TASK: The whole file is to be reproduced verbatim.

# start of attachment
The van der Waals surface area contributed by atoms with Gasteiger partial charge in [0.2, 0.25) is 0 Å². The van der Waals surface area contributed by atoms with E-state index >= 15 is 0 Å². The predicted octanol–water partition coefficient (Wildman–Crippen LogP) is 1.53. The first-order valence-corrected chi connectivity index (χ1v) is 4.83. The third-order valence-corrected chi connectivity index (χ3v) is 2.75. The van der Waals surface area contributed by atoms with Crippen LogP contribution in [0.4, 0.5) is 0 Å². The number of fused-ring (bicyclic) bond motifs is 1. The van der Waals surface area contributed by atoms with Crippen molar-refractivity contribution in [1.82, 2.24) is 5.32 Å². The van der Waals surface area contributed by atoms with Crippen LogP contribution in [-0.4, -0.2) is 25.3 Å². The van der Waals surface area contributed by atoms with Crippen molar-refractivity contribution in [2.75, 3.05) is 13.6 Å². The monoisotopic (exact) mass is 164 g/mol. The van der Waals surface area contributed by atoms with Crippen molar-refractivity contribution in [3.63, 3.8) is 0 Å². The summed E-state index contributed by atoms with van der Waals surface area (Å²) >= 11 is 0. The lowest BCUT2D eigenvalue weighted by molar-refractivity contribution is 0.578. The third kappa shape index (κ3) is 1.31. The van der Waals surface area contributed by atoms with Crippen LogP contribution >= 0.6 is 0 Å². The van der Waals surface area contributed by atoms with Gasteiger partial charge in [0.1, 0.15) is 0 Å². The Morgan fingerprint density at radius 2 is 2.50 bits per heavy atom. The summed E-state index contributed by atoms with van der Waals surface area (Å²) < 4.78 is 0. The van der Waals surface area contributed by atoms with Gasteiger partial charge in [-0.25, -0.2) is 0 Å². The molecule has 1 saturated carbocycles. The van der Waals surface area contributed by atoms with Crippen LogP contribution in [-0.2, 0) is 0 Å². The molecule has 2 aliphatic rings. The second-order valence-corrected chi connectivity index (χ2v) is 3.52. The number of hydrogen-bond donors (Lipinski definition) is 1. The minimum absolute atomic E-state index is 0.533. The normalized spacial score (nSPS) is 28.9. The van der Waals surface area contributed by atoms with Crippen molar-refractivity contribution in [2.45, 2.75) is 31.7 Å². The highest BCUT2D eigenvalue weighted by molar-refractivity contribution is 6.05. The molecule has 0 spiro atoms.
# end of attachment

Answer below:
The van der Waals surface area contributed by atoms with Gasteiger partial charge in [0.2, 0.25) is 0 Å². The van der Waals surface area contributed by atoms with E-state index >= 15 is 0 Å². The predicted octanol–water partition coefficient (Wildman–Crippen LogP) is 1.53. The first-order valence-corrected chi connectivity index (χ1v) is 4.83. The third-order valence-corrected chi connectivity index (χ3v) is 2.75. The van der Waals surface area contributed by atoms with Crippen LogP contribution in [0.4, 0.5) is 0 Å². The number of fused-ring (bicyclic) bond motifs is 1. The van der Waals surface area contributed by atoms with Crippen molar-refractivity contribution in [1.82, 2.24) is 5.32 Å². The van der Waals surface area contributed by atoms with Crippen LogP contribution in [-0.4, -0.2) is 25.3 Å². The van der Waals surface area contributed by atoms with Crippen molar-refractivity contribution in [2.75, 3.05) is 13.6 Å². The monoisotopic (exact) mass is 164 g/mol. The van der Waals surface area contributed by atoms with Crippen molar-refractivity contribution in [3.63, 3.8) is 0 Å². The summed E-state index contributed by atoms with van der Waals surface area (Å²) >= 11 is 0. The lowest BCUT2D eigenvalue weighted by molar-refractivity contribution is 0.578. The third kappa shape index (κ3) is 1.31. The van der Waals surface area contributed by atoms with Crippen LogP contribution >= 0.6 is 0 Å². The van der Waals surface area contributed by atoms with Gasteiger partial charge in [0.1, 0.15) is 0 Å². The Morgan fingerprint density at radius 2 is 2.50 bits per heavy atom. The summed E-state index contributed by atoms with van der Waals surface area (Å²) < 4.78 is 0. The van der Waals surface area contributed by atoms with Gasteiger partial charge in [-0.25, -0.2) is 0 Å². The molecule has 1 saturated carbocycles. The van der Waals surface area contributed by atoms with Crippen LogP contribution in [-0.2, 0) is 0 Å². The molecule has 2 aliphatic rings. The second-order valence-corrected chi connectivity index (χ2v) is 3.52. The number of hydrogen-bond donors (Lipinski definition) is 1. The minimum absolute atomic E-state index is 0.533. The normalized spacial score (nSPS) is 28.9. The van der Waals surface area contributed by atoms with Crippen molar-refractivity contribution in [2.45, 2.75) is 31.7 Å². The highest BCUT2D eigenvalue weighted by molar-refractivity contribution is 6.05. The molecule has 0 spiro atoms.